The sight of nine aircraft rising into the unseasonably cold but clear blue skies over Albuquerque one morning last month did not seem particularly out of the ordinary. After all, it is the biggest city in the southwestern state of New Mexico, the sixth-fastest-growing urban centre in the US, and home to a large US Air Force base.
But these were not commercial planes filled with visitors and business people, nor were they military jets. These planes had no passengers at all. In fact, they did not even have pilots.
Now well known for their military applications, unmanned aircraft - known as "drones" - such as the ones in this small but pathfinding airshow have powered a wave of programmes at US universities and colleges such as New Mexico State University (which organised this demonstration) to develop, test and train operators to fly them.
"This is going to be the future of aviation, so it's just the natural progression of aviation education," said Ben Trapnell, associate professor of aerospace sciences at the University of North Dakota.
Two years ago, his university became the first civilian education institution to run a programme dedicated to operating drones.
Its first seven students graduated this year and all of them secured jobs immediately, Professor Trapnell said. A further 85 students are now enrolled, using new simulators in a university training centre at Grand Forks Air Force Base.
Students do not operate real drones as the craft are not allowed in US airspace, except along its borders and in wildlife preserves.
Indeed, the Albuquerque event was the first in the country to gain permission to launch a group of drones as a public spectacle. Some 500 people, many of them representing universities, attended the New Mexico airshow.
But this year, the Federal Aviation Administration is expected to begin the process of opening up the US skies to unmanned planes for police surveillance, pipeline inspection, crop dusting, aerial photography and disaster relief, to name just a few of the aircraft's potential uses.
Consultants have valued the global unmanned-systems market at more than $6 billion (£3.8 billion) a year.
The International Federation of Robotics predicts that this value will quintuple in the next three years.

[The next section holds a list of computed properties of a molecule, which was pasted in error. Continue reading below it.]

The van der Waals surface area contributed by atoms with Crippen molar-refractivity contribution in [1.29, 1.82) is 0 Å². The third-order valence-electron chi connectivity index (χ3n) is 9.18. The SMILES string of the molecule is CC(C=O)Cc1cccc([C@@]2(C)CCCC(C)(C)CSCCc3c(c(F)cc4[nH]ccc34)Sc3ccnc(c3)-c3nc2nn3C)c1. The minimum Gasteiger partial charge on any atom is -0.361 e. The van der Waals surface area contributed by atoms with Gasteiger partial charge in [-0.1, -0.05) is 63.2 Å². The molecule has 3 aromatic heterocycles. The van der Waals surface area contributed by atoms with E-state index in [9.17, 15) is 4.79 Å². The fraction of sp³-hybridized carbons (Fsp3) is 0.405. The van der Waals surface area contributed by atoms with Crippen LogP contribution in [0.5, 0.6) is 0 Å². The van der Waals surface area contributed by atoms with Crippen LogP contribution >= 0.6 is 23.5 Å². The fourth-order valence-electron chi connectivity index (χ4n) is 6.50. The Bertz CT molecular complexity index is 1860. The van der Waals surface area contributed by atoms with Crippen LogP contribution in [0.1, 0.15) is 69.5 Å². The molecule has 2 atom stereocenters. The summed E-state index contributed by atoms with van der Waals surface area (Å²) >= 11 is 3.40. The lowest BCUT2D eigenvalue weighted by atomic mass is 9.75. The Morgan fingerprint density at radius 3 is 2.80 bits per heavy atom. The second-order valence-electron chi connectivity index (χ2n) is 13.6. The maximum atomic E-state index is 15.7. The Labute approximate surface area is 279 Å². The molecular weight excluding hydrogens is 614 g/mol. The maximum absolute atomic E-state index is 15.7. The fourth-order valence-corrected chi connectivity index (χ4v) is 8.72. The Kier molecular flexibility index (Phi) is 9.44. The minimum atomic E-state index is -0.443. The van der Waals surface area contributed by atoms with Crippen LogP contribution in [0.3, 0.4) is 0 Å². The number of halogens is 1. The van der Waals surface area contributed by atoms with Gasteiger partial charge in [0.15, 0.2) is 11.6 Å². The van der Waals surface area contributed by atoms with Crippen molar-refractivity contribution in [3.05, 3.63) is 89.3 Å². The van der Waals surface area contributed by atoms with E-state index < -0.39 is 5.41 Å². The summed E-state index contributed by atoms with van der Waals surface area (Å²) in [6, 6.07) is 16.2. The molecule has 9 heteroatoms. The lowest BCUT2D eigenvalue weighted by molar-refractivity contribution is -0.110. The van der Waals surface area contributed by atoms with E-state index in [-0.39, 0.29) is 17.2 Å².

However, there is already a shortage of operators: in November, officials from the Customs and Border Protection division of the US Department of Homeland Security told a congressional committee that it cannot find enough trained operators for its drones.
The demands of the US military play a major role in this shortfall. It has 7,000 drones, which have been used in controversial bombing campaigns in countries including Pakistan and Afghanistan.
"The only group doing training for this has been the military," said Ted Beneigh, professor of aeronautical science at Embry-Riddle Aeronautical University in Florida. "But it can't train enough pilots."
Professor Beneigh is the coordinator of Embry-Riddle's unmanned aircraft-systems degree programme, which began this autumn. The university expected 10 to 15 students to sign up: in the event, 75 enrolled.
"There's job security," he said. "It's a burgeoning field."
Similar programmes have begun in Alaska and Arizona. At Kansas State University, enrolment on its drone degree tripled this year.
Steve Hottman, who runs the New Mexico State course, said he expected the boom to level off and for some entrants to struggle owing to "simple supply and demand".
While there are civilian uses for drones on the horizon, many newly minted unmanned-aircraft operators graduating from the universities will end up working for the military, Professor Trapnell said.
As a result, many who run programmes in the field cover not just technical issues but also ethical concerns.
"Whether you agree or disagree, this is what's happening now," he said. "Our students look at it as: 'We don't want to do something that's unethical. But we want to serve our country and we want to get the experience of operating unmanned aircraft in whatever regime.'"